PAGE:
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OBJECTIVES - To characterize the mechanisms of failure and patient outcomes during complications with the use of endoscopic stapling devices, nonlocking titanium clips, and locking polymer clips during laparoscopic donor nephrectomy.
METHODS - The Food and Drug Administration's medical device complication database, Manufacturer and User Facility Device Experience database (MAUDE), was evaluated for pure and hand-assisted laparoscopic donor nephrectomies from 1992 to 2007 with the broadest keywords possible. In an attempt to estimate the failure rates by device type, a "denominator of use" was calculated using Organ Procurement and Transplant Network data multiplied by previously published survey-determined usage rates.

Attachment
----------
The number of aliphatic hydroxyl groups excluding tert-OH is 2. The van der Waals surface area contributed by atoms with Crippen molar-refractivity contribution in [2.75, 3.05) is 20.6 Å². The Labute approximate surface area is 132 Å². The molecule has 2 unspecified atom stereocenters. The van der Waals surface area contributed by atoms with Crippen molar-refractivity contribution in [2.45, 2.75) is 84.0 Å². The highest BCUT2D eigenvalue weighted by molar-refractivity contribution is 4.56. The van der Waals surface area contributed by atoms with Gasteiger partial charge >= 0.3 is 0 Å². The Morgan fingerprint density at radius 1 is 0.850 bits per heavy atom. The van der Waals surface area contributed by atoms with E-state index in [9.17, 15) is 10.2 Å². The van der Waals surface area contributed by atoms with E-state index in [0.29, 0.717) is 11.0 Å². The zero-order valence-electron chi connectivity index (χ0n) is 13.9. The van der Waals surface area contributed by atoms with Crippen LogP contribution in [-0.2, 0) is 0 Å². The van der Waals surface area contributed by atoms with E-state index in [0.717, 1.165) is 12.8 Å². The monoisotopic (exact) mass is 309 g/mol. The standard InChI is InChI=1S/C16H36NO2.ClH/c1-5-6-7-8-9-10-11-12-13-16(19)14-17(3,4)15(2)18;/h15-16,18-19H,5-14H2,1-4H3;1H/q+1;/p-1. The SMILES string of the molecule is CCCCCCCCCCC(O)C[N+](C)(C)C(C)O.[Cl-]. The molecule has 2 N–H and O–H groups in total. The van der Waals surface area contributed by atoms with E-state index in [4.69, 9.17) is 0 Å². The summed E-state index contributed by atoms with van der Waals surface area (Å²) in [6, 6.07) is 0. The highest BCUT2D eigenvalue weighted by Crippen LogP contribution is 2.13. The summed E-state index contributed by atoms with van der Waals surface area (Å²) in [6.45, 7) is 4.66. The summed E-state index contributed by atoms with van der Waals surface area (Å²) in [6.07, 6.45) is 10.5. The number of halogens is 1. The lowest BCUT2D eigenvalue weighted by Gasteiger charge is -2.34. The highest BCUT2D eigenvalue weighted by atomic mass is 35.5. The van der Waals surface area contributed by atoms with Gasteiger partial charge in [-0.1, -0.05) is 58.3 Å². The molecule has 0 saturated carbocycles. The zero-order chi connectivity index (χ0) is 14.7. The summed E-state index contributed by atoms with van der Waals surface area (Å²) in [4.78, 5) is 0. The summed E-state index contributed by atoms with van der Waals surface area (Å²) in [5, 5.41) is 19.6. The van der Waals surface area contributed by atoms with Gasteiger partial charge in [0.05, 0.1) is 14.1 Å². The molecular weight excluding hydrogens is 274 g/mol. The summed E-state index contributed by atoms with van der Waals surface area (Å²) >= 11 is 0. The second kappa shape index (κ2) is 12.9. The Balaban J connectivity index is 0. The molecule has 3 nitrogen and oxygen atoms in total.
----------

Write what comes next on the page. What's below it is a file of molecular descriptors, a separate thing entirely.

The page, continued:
RESULTS - In the 92 complications identified, 59 (64%), 21 (23%), and 12 (13%) failures of endoscopic staplers, titanium clips, and locking clips had occurred, respectively. The most common mechanisms of stapler failure were missing/malformed staple lines (51%) and failure to release (25%). The most common titanium clip failures resulted from scissoring or malformation (52%), jamming (19%), and dislodgement (14%). Clip dislodgement was most common with the locking clip, either postoperatively in 7 (58%) or intraoperatively in 3 (25%). Intraoperative conversions were required for 21 (36%), 1 (5%), and 2 (17%) for staplers, titanium clips, and locking clips, respectively. The estimated overall failure rate was 3.0% for staplers, 4.9% for titanium clips, and 1.7% for locking clips.
CONCLUSIONS - The anticipation of potential device-specific failures during laparoscopic donor nephrectomy, coupled with knowledge of how to handle failure when it does occur, could improve procedure safety.